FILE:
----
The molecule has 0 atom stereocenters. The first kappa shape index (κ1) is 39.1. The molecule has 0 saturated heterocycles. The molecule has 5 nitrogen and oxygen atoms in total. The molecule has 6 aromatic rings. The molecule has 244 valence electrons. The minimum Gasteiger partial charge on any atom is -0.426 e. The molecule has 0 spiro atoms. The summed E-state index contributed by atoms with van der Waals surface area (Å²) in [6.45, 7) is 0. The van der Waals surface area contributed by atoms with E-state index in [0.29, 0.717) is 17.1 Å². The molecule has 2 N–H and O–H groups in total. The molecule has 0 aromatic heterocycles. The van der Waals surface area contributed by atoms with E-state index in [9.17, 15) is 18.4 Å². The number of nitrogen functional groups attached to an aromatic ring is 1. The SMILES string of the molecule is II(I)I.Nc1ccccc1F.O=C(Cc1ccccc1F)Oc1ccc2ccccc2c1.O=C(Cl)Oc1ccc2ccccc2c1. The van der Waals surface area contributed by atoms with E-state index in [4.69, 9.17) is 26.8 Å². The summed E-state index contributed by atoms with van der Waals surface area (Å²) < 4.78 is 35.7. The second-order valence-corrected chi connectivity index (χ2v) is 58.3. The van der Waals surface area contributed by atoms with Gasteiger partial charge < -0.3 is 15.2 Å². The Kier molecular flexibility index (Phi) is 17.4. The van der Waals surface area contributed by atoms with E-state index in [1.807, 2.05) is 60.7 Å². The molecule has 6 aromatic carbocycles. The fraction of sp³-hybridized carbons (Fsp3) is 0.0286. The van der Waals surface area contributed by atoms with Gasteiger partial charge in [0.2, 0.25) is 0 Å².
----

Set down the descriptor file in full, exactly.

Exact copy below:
The molecule has 0 atom stereocenters. The first kappa shape index (κ1) is 39.1. The molecule has 0 saturated heterocycles. The molecule has 5 nitrogen and oxygen atoms in total. The molecule has 6 aromatic rings. The molecule has 244 valence electrons. The minimum Gasteiger partial charge on any atom is -0.426 e. The molecule has 0 spiro atoms. The summed E-state index contributed by atoms with van der Waals surface area (Å²) in [6.45, 7) is 0. The van der Waals surface area contributed by atoms with E-state index in [0.29, 0.717) is 17.1 Å². The molecule has 2 N–H and O–H groups in total. The molecule has 0 aromatic heterocycles. The van der Waals surface area contributed by atoms with E-state index in [9.17, 15) is 18.4 Å². The number of nitrogen functional groups attached to an aromatic ring is 1. The SMILES string of the molecule is II(I)I.Nc1ccccc1F.O=C(Cc1ccccc1F)Oc1ccc2ccccc2c1.O=C(Cl)Oc1ccc2ccccc2c1. The van der Waals surface area contributed by atoms with E-state index in [4.69, 9.17) is 26.8 Å². The summed E-state index contributed by atoms with van der Waals surface area (Å²) < 4.78 is 35.7. The second-order valence-corrected chi connectivity index (χ2v) is 58.3. The van der Waals surface area contributed by atoms with Gasteiger partial charge < -0.3 is 15.2 Å². The Kier molecular flexibility index (Phi) is 17.4. The van der Waals surface area contributed by atoms with E-state index in [1.807, 2.05) is 60.7 Å². The molecule has 6 aromatic carbocycles. The fraction of sp³-hybridized carbons (Fsp3) is 0.0286. The van der Waals surface area contributed by atoms with Gasteiger partial charge in [0.2, 0.25) is 0 Å².